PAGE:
One Collegiette Designs Jewelry Line to Help Families Affected by Gun Violence

When news of the massacre in Aurora, Colorado surfaced, I like all other Americans, was devastated. They were regular people just like us going to the movies to watch the newest Batman film. And though, as a New Yorker, I was far away from the epicenter of the shooting and knew no one impacted by it, I felt the sorrow of my fellow Americans as if it were my own. So, rather than doing the usual Facebook posting of a news-link, I decided I had to do something more meaningful to help these ailing families. 

A lover of fashion and art, I understand how and what guns have long represented in those realms; guns are and have been a popular symbol of status and power. Although there are countless examples of this throughout art history, we collegiettes can immediately think of Andy Warhol's famous series of pop-art guns. However, most recently I've noticed that gun references have become a reoccurring image in fashion. Our twenty-first century's fetishization of guns can be found in all modes of fashion, from t-shirts to jewelry. For gun jewelry in particular, its proliferation is evident on popular fashion sites such as Barneys, Ron Herman, Polyvore. Gun and pistol necklaces have even been produced by top designers such as, Jennifer Fisher, the winner of New York Magazine’s 2012 Best Jewelry. Unsurprisingly, the trend has also traveled to Hollywood and celebs like Whitney Cummings, and Rihanna have been featured in magazines sporting gun necklaces.

With my mind still fixated on the Aurora shooting and the outpouring of new stories about it, I encountered a moment of cognitive dissonance. I struggled to grapple with the dichotomy of this object as a chic, fashion symbol and the gun as a lethal weapon.

With that in mind, I sketched out, designed and later produced a pendant with the slogan, Wear it Don't Bear It. I rationalized, it’s one thing to wear a gun as a fashion/art symbol and it's entirely different to use it for what it was intended for-as a killing machine; hence the catchy Wear it Don't Bear it motto. My message also functions to say that we should wear and promote the latter statement: Don't Bear It (it being a gun, of course).

On the morning of December 14th, as I was walking back from class, my cell started to go abuzz with text messages. “OMG Toby! Did you hear?” or “Toby, you have to get your charms out! Read what happened!” I had, of course, told a few of my friends about my initiative and they encouraged me to go public with my charms. My friends were right; unfortunately, the charm became instantly relevant. When the dust and confusion in the news had settled, our country was confronted with, yet again, a devastating massacre: the heinous murder of twenty first-graders and six adults at the Sandy Hook Elementary School in Connecticut.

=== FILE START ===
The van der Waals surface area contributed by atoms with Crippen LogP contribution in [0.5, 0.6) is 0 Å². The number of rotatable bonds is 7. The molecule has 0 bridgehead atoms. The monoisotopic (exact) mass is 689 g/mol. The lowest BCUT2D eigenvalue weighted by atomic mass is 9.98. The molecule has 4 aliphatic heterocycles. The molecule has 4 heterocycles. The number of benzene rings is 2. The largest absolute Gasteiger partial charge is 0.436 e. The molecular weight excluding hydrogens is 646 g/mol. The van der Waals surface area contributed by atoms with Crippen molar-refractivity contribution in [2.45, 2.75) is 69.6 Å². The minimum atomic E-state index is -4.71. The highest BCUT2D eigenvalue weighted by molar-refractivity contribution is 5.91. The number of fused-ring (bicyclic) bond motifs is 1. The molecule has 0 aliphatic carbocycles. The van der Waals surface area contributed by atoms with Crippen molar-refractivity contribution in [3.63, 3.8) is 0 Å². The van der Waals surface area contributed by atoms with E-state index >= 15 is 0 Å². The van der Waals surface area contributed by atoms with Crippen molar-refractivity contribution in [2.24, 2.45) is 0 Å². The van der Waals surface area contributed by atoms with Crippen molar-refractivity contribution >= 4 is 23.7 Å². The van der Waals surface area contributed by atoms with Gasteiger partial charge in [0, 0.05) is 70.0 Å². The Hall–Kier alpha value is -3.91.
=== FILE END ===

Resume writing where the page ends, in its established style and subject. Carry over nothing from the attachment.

From that dark morning on, I have been very committed to selling the charm. But it is not a business venture; I am simply trying to do whatever I can to help and give back to the families whose lives have changed as the result of a bullet. 100 percent of the profits from the sales will go to an organization called "The Bereaved Parents of the USA," a non-profit that offers support to grief-stricken family members attempting to rebuild their lives after the loss of a family member.

In addition from the support I have received from friends from all over the U.S., there has been a lot of interest in the charms from Norway. Ten charms have already been sold to Norwegians who want to show support for grief-stricken American families and those suffering in Oslo after the shootings that left 77 dead last July. Plus, I have garnered the backing of several political and public figures such as The Chancellor of the NY State Board of Regents, Dr. Merryl H. Tisch, NY State Senator Charles Schumer, NY Assemblywoman, Amy Paulin and NY Congresswoman, Nita Lowey.

Through my social activism meets fashion campaign, I have learned many things. One of which is that, I have a message and a voice that can be heard. As bright, college women, we are undoubtedly, a powerful demographic. If we choose to express our thoughts on social issues, people will listen. 

From one collegiette to another, I urge you to make a statement about the issue(s) that matter most to you. Or please help me make mine by wearing your own "Wear It Don't Bear It" charm, sold here. So go ahead, make a difference today. 

Hi my name is Toby Milstein and I'm a student at Barnard College at Columbia University!

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